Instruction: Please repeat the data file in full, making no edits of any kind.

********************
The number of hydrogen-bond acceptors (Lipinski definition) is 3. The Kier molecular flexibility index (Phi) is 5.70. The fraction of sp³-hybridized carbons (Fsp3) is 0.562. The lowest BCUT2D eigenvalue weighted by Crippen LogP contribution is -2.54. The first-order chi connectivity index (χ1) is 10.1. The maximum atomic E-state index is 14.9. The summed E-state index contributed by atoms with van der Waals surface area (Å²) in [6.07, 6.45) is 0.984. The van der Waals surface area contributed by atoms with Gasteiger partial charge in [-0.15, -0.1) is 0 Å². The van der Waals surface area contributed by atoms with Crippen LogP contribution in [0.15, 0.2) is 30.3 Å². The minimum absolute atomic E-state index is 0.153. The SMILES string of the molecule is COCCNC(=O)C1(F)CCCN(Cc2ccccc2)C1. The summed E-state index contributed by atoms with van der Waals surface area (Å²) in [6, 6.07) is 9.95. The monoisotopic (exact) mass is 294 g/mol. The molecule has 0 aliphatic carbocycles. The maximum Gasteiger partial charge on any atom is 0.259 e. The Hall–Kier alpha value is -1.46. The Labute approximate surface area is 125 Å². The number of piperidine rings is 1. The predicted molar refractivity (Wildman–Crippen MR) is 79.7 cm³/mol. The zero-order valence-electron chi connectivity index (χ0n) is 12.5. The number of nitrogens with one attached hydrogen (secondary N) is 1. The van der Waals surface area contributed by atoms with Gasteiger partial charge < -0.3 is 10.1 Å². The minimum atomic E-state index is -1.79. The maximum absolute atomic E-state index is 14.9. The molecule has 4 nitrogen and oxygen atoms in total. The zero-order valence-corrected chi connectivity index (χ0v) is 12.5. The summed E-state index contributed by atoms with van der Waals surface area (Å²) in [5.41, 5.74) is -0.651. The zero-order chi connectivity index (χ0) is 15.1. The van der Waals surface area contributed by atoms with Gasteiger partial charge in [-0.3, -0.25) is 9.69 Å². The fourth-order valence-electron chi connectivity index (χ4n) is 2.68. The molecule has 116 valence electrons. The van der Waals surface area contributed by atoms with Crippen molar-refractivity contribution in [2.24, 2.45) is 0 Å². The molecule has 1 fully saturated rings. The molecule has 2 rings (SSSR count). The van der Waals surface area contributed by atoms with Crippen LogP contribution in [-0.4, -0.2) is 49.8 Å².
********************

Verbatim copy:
The number of hydrogen-bond acceptors (Lipinski definition) is 3. The Kier molecular flexibility index (Phi) is 5.70. The fraction of sp³-hybridized carbons (Fsp3) is 0.562. The lowest BCUT2D eigenvalue weighted by Crippen LogP contribution is -2.54. The first-order chi connectivity index (χ1) is 10.1. The maximum atomic E-state index is 14.9. The summed E-state index contributed by atoms with van der Waals surface area (Å²) in [6.07, 6.45) is 0.984. The van der Waals surface area contributed by atoms with Gasteiger partial charge in [-0.15, -0.1) is 0 Å². The van der Waals surface area contributed by atoms with Crippen LogP contribution in [0.15, 0.2) is 30.3 Å². The minimum absolute atomic E-state index is 0.153. The SMILES string of the molecule is COCCNC(=O)C1(F)CCCN(Cc2ccccc2)C1. The summed E-state index contributed by atoms with van der Waals surface area (Å²) in [6, 6.07) is 9.95. The monoisotopic (exact) mass is 294 g/mol. The molecule has 0 aliphatic carbocycles. The maximum Gasteiger partial charge on any atom is 0.259 e. The Hall–Kier alpha value is -1.46. The Labute approximate surface area is 125 Å². The number of piperidine rings is 1. The predicted molar refractivity (Wildman–Crippen MR) is 79.7 cm³/mol. The zero-order valence-electron chi connectivity index (χ0n) is 12.5. The number of nitrogens with one attached hydrogen (secondary N) is 1. The van der Waals surface area contributed by atoms with Gasteiger partial charge < -0.3 is 10.1 Å². The minimum atomic E-state index is -1.79. The maximum absolute atomic E-state index is 14.9. The molecule has 4 nitrogen and oxygen atoms in total. The zero-order valence-corrected chi connectivity index (χ0v) is 12.5. The summed E-state index contributed by atoms with van der Waals surface area (Å²) in [5.41, 5.74) is -0.651. The zero-order chi connectivity index (χ0) is 15.1. The van der Waals surface area contributed by atoms with Gasteiger partial charge in [-0.3, -0.25) is 9.69 Å². The fourth-order valence-electron chi connectivity index (χ4n) is 2.68. The molecule has 116 valence electrons. The van der Waals surface area contributed by atoms with Crippen molar-refractivity contribution in [2.24, 2.45) is 0 Å². The molecule has 1 fully saturated rings. The molecule has 2 rings (SSSR count). The van der Waals surface area contributed by atoms with Crippen LogP contribution in [-0.4, -0.2) is 49.8 Å².